Title: The Monuments Men
Author: Robert M. Edsel
Source: from publisher for review
Summary: Great narrative non-fiction. Well written, well researched, filled with fun facts, and pretty good at bringing the main players to life.
I’m constantly intrigued by the many amazing true stories from the WWII period and this is another good one. The Monuments Men were a group of mostly older men from artistic careers who volunteered to go to Europe to protect monuments during the Allied offensive. They also became involved in retrieving and returning the many valuable art works stolen by German forces. As the war turned against them, German commanders were ordered to destroy art rather than let it be recaptured. Meanwhile, Russian troops claimed any art work they found as the spoils of war. Limited support left the Monuments Men trying to accomplish miracles, rescuing art as quickly as possible.
I enjoyed this book from the very beginning. The author starts with notes about sources and an explanation of how dialog in the book was crafted from primary sources. I love knowing exactly where the information I’m reading comes from, so I really appreciate books with a section like this. The author also includes small biographies with pictures of each of the major players in the story. This was incredibly helpful throughout the book. Something I’m sure it’s hard to do is to help the reader connect with the large number of people involved in a project like this. The biographies gave me something to refer back to each time a character was mentioned. That helped me keep track of everyone enough to have a connection with each of the characters. I think that was critical to my enjoyment of this book.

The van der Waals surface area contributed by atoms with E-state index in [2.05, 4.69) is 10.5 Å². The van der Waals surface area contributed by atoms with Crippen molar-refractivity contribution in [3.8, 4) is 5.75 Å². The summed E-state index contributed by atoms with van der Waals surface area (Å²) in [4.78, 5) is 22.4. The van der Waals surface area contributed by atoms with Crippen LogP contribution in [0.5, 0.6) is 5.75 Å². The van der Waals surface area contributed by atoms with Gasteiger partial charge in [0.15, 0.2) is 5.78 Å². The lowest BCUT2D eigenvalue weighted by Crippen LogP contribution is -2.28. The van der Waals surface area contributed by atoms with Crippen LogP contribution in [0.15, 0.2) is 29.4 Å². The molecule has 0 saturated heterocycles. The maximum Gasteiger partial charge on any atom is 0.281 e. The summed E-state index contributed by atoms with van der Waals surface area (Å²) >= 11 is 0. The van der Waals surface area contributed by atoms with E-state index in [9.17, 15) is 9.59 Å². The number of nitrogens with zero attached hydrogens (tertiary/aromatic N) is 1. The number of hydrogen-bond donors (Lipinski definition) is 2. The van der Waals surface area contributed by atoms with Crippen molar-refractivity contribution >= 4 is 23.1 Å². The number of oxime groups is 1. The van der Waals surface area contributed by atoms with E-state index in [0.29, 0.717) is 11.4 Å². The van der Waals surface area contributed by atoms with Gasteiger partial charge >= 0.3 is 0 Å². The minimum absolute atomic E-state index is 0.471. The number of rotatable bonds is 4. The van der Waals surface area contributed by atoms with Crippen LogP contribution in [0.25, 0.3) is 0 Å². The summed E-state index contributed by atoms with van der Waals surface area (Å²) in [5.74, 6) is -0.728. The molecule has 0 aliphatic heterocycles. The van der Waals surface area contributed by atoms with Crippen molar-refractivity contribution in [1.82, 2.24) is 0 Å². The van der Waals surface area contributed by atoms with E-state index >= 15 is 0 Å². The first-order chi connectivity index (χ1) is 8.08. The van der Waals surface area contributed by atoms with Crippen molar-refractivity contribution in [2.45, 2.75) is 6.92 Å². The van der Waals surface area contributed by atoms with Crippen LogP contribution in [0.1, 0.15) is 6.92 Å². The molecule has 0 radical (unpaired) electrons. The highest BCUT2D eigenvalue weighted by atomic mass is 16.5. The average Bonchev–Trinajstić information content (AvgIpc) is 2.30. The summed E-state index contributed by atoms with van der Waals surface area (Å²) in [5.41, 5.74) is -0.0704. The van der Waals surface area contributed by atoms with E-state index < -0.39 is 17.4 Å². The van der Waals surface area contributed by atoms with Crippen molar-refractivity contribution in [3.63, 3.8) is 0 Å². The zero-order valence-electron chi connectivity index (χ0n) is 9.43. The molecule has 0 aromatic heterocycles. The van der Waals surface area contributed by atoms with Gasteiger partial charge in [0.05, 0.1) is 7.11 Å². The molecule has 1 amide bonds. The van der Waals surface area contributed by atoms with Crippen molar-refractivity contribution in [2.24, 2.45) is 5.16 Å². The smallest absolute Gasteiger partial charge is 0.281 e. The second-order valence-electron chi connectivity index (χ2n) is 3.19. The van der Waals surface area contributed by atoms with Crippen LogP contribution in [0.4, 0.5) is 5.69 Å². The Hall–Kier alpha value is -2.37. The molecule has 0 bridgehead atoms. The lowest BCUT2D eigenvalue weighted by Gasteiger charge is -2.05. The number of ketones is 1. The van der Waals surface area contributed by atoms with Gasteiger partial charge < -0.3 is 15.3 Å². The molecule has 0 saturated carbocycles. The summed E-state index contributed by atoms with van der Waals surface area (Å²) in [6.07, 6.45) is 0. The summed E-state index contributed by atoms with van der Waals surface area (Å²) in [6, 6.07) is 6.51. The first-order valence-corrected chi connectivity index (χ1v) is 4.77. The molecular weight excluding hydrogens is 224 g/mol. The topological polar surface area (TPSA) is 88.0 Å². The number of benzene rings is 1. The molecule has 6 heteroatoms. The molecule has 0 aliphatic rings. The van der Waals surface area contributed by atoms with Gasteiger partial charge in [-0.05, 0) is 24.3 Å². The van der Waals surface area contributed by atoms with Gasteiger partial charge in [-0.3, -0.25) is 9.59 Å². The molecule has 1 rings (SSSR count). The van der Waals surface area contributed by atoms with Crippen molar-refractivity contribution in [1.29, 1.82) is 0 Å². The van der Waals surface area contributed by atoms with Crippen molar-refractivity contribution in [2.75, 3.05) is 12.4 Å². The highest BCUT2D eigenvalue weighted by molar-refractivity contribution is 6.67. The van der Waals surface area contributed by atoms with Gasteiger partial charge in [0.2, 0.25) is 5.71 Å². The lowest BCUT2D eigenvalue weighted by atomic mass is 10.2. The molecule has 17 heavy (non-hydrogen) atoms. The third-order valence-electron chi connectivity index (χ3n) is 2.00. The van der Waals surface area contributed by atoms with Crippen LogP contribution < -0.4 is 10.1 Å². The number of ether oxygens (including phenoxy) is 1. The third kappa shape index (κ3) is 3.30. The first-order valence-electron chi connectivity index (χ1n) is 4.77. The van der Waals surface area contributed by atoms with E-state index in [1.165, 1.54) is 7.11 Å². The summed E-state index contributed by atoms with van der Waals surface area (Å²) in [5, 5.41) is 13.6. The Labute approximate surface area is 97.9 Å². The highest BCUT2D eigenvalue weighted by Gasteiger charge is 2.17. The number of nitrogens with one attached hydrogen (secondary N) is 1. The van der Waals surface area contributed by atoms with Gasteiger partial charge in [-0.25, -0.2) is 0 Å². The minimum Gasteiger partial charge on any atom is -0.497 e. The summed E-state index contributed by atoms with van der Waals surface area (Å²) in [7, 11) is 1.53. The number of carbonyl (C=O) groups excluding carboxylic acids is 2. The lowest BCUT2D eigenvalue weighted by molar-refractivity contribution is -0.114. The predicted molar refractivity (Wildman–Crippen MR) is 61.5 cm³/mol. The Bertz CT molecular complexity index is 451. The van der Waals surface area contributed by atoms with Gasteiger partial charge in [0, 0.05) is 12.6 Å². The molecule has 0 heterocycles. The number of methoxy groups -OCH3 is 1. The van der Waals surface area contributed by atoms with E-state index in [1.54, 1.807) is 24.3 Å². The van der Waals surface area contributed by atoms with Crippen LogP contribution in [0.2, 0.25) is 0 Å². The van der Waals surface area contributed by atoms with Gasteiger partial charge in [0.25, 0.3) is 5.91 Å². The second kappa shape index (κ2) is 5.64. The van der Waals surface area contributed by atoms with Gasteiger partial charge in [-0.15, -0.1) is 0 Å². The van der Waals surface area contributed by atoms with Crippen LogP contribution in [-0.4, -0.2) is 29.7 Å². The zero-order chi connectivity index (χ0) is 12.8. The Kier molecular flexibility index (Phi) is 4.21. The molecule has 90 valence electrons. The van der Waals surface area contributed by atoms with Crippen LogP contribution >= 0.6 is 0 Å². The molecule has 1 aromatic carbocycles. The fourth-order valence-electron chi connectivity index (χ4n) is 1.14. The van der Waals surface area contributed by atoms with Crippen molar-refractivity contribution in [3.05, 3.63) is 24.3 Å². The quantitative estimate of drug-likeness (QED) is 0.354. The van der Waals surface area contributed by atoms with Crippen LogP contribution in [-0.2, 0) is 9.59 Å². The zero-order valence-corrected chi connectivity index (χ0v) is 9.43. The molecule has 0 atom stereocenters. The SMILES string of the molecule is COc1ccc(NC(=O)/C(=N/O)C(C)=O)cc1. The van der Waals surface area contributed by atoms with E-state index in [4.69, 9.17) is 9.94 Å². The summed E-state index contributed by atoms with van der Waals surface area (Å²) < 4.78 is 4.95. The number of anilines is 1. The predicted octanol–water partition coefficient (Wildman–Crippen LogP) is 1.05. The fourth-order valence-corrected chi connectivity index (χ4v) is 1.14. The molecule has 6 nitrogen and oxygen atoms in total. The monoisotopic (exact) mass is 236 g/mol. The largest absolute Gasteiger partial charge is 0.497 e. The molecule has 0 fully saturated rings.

The book also included some personal stories about each of the men (and the one woman) involved. These were perfectly balanced with sections describing the art and sections describing the action. The author also did a great job integrating the story of the Monuments Men into the overall story of the war. There were descriptions of some of the major battles which I’d heard about before, but there were also more new-to-me descriptions of the time leading up to the war, the experience at the homefront, and the ending of the war in Germany. Although the descriptions of battles made me think deeply about whether the Monuments Men’s choice to risk their life for art made sense, the author does clearly articulate the reasons they thought this choice was worthwhile. The author did a great job telling their story in an engaging way and I would recommend this book to anyone interested in WWII or art history.